One way is to use enumeration, as in Lab 5. We might assign a digit to D, then assign a different digit to E, then assign different ones to each of the other letters, and when the assignment is complete, check whether the arithmetic works. But of course the problem is that with ten digits and eight letters, there are 1,814,400 distinct assignments, so this would be quite slow, even for such a small puzzle.

A better way is to use backtracking, which is similar to enumeration except that every time we assign a digit to a letter, we check immediately whether a solution is still possible. So if we assign 4 to D, then 7 to E, then 2 to Y, we can say immediately that we have gone wrong, because the sum in the rightmost column doesn't work (4 + 7 = 11, so Y can't be 2). The early termination of this sequence of assignments saves a lot of work and makes the process much faster.

As a second example, consider doing a Sudoku puzzle. If we reach a point where we can't identify any square with only one possible number, then we might guess a number for one of the squares, then continue the puzzle under the assumption that the guess was correct. Then if at some later time we hit an impossible situation, we go back - we backtrack - to that guess and try a different number. This also is backtracking.

The basic structure of backtracking is as follows:

def bt(soln):
        if not reject(soln):
                if accept(soln):
                        for each way of extending soln:
                                bt(extension of soln)

and we invoke this function with bt(initial soln).

To apply backtracking to a real problem, we need to provide four facilities:

  • the initial (usually empty) solution;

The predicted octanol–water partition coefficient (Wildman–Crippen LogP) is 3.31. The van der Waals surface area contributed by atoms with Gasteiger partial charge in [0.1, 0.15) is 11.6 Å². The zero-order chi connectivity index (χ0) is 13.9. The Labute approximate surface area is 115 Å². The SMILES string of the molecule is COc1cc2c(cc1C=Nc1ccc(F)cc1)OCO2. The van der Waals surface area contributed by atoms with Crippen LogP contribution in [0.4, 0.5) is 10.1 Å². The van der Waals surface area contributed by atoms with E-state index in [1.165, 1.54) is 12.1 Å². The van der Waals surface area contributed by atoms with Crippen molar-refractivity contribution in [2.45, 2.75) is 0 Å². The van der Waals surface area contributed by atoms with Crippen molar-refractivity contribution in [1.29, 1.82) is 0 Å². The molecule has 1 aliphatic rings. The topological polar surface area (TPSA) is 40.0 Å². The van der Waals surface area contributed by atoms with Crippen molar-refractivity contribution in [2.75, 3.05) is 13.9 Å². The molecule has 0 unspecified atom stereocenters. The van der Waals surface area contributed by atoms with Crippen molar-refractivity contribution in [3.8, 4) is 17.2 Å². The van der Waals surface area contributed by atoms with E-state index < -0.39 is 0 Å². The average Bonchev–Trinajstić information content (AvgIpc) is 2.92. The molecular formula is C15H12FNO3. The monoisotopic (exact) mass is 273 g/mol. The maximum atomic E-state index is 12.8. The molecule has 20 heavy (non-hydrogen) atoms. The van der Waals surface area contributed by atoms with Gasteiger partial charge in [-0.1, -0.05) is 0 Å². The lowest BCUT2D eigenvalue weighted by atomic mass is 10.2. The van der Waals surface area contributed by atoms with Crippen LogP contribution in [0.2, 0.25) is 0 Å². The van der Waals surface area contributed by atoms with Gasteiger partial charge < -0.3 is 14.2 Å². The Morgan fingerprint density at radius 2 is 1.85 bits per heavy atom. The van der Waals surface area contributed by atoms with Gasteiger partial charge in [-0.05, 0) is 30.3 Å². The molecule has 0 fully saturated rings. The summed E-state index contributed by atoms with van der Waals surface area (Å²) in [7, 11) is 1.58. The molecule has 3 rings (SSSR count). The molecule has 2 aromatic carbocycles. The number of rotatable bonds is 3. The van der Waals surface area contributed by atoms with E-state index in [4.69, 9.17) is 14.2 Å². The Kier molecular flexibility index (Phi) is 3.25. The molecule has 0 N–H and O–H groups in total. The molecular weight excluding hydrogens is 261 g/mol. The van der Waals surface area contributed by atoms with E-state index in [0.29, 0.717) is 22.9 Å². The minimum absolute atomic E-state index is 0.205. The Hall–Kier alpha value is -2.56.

• a way of rejecting a partial solution;
  • a way of accepting a complete solution;
  • and a way of identifying all ways of extending a solution.
For verbal arithmetic:
  • the initial solution would be the empty assignment;
  • a partial solution can be rejected if the arithmetic doesn't work, even with some values unknown;
  • a complete solution can be accepted if the arithmetic works;
  • and extending a solution would mean assigning a free digit to a free letter.

PROBLEM SOLVING QUESTION 6.1) The classic problem solved using backtracking is the 8-queens problem: place eight queens on a standard chess board such that no queen attacks any other queen. (Recall that a queen can move any number of squares horizontally, vertically, or diagonally, so effectively we are asking that no queens share a row, column, or diagonal.) The more-general version is the n-queens problem, which extends the idea to chess boards of size n x n.

Define the four facilities outlined above and put them into the backtracking framework to construct a Python funcion nqueens(n) that generates all solutions to the n-queens problem, and displays them using turtle graphics.